A premature infant was delivered at 27 weeks of gestation and breast-fed by her mother. When the infant was seven weeks of age the mother was prescribed nefazodone (200+100 mg) due to depression. The infant was admitted at nine weeks of age to hospital since she was drowsy, lethargic, unable to maintain normal body temperature and was feeding poorly. The mother breastmilk concentration was 358 ng/ml for nefazodone rendering in a weight adjusted infant dose of about 1%. The symptoms resolved within 72 hours in the infant after nefazodone treatment was stopped in the mother. It was speculated that the adverse effects in this infant might have resulted from a reduced clearance of the drug due to immature metabolic capacity (13).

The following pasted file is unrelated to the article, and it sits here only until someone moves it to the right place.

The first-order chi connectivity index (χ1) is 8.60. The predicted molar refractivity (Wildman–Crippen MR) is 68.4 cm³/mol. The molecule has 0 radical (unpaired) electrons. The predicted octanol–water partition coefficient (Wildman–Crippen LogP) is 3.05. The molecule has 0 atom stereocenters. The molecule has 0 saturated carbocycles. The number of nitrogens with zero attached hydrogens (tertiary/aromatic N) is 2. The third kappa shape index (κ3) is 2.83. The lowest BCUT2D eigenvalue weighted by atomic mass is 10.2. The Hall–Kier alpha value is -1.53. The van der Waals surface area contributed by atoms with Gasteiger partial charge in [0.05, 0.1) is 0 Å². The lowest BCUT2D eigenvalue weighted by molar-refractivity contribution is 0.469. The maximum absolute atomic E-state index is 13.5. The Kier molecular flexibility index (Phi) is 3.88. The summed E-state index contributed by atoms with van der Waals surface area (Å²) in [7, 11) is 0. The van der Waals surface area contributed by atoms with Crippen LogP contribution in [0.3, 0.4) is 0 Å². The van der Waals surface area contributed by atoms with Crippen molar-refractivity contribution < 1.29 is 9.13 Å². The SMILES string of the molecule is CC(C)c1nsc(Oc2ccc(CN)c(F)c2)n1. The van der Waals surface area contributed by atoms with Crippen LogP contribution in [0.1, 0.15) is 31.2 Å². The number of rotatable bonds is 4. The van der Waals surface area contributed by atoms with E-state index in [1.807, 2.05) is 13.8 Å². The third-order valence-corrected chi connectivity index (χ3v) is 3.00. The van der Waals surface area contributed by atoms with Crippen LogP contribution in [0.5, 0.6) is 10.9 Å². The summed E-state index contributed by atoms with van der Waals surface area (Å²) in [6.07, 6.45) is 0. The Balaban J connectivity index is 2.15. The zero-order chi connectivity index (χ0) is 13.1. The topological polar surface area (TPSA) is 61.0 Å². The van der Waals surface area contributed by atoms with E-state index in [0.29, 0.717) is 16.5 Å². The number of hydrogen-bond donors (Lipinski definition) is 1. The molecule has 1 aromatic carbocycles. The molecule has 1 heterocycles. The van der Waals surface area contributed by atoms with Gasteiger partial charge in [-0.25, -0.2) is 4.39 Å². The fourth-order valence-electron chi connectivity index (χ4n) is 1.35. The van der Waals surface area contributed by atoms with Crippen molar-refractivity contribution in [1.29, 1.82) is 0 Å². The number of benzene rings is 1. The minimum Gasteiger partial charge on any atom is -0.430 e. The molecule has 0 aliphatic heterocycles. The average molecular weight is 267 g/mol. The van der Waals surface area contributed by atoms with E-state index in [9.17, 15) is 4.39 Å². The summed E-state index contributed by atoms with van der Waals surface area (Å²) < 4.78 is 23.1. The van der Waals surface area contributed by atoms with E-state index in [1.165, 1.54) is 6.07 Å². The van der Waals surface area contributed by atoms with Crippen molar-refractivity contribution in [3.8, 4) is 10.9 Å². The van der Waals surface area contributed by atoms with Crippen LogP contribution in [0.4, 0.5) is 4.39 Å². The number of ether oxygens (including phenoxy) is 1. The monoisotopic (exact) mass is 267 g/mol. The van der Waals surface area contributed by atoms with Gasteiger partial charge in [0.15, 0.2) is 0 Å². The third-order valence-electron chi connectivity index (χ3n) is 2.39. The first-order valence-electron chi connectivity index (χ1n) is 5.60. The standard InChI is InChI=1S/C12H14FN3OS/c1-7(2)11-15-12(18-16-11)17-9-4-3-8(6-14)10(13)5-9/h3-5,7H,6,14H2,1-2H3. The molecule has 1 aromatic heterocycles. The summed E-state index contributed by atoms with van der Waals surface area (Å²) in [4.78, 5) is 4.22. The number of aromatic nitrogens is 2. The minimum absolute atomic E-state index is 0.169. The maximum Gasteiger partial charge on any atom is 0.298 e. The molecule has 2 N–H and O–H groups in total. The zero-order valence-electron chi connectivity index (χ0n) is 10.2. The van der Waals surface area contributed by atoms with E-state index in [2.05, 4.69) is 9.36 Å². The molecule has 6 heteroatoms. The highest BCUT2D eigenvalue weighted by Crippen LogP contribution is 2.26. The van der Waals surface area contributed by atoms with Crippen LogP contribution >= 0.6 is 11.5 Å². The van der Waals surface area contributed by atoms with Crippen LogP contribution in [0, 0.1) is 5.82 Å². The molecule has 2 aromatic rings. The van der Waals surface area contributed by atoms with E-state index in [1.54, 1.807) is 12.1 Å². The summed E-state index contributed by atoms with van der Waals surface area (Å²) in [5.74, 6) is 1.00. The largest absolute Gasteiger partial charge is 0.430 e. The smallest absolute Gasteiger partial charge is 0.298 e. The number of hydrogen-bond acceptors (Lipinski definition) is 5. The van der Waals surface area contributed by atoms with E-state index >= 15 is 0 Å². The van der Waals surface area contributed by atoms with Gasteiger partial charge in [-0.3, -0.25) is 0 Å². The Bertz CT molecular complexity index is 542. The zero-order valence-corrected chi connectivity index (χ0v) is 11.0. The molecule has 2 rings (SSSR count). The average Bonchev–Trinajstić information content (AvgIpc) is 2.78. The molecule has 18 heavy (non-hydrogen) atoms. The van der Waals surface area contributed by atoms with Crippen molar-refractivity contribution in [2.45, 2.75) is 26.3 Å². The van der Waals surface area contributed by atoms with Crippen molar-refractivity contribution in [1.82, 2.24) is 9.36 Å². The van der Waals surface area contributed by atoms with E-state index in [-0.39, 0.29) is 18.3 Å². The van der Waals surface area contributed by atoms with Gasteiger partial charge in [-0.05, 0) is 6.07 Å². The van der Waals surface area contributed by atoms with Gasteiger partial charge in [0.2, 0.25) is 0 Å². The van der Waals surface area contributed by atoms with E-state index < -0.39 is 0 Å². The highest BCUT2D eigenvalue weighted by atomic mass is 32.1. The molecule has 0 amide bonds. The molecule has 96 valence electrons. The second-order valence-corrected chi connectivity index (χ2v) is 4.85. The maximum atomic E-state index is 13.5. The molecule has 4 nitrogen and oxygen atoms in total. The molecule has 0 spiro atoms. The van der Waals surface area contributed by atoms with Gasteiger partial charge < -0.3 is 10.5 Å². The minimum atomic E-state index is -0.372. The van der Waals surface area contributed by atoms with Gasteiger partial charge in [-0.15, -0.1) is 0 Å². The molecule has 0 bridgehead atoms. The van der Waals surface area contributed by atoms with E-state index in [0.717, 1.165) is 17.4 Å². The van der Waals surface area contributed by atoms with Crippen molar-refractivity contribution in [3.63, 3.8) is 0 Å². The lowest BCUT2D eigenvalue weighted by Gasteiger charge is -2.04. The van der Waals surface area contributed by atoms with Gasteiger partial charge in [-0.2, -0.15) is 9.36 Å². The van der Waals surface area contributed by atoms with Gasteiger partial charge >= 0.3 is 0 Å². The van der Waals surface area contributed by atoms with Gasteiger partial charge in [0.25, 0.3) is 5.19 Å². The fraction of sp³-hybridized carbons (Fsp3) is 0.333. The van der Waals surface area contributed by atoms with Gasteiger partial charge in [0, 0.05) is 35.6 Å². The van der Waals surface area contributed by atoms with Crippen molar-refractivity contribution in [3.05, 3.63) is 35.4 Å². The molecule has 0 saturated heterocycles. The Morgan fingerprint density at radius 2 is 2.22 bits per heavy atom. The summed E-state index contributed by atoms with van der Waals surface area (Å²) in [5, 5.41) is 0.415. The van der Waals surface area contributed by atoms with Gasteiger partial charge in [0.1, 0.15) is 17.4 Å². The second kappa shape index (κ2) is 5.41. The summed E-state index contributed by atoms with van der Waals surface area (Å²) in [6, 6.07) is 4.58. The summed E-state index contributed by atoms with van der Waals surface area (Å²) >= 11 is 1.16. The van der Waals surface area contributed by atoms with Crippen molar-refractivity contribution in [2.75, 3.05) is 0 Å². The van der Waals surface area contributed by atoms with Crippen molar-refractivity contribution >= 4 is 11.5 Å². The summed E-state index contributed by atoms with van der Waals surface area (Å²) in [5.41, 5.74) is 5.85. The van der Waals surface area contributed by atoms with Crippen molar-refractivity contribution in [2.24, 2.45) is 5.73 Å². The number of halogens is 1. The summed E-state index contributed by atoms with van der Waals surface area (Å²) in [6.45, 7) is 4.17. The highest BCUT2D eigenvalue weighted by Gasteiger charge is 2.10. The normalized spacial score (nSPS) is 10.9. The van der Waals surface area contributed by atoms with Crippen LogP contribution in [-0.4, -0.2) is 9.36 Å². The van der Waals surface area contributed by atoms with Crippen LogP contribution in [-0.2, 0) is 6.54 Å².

No long-term effects on neurobehavior and developmental in the child after exposure of nefazodone during pregnancy or breast-feeding have been studied.

Answer Conclusion

Data does not indicate that nefazodone treatment during pregnancy increase the risk for malformations. So far, there are no neonatal withdrawal symptoms reported. Nefazodone passes over to breastmilk to a low extent and the weight adjusted infant dose of the maternal dose has been calculated to be at most about 6%. However, no long-term studies investigating neurodevelopment in infant exposed for nefazodone, in utero or through breastmilk, exists.

Kimland E
Böttiger Y

References

  1. Drugline no 20451 (year 2003)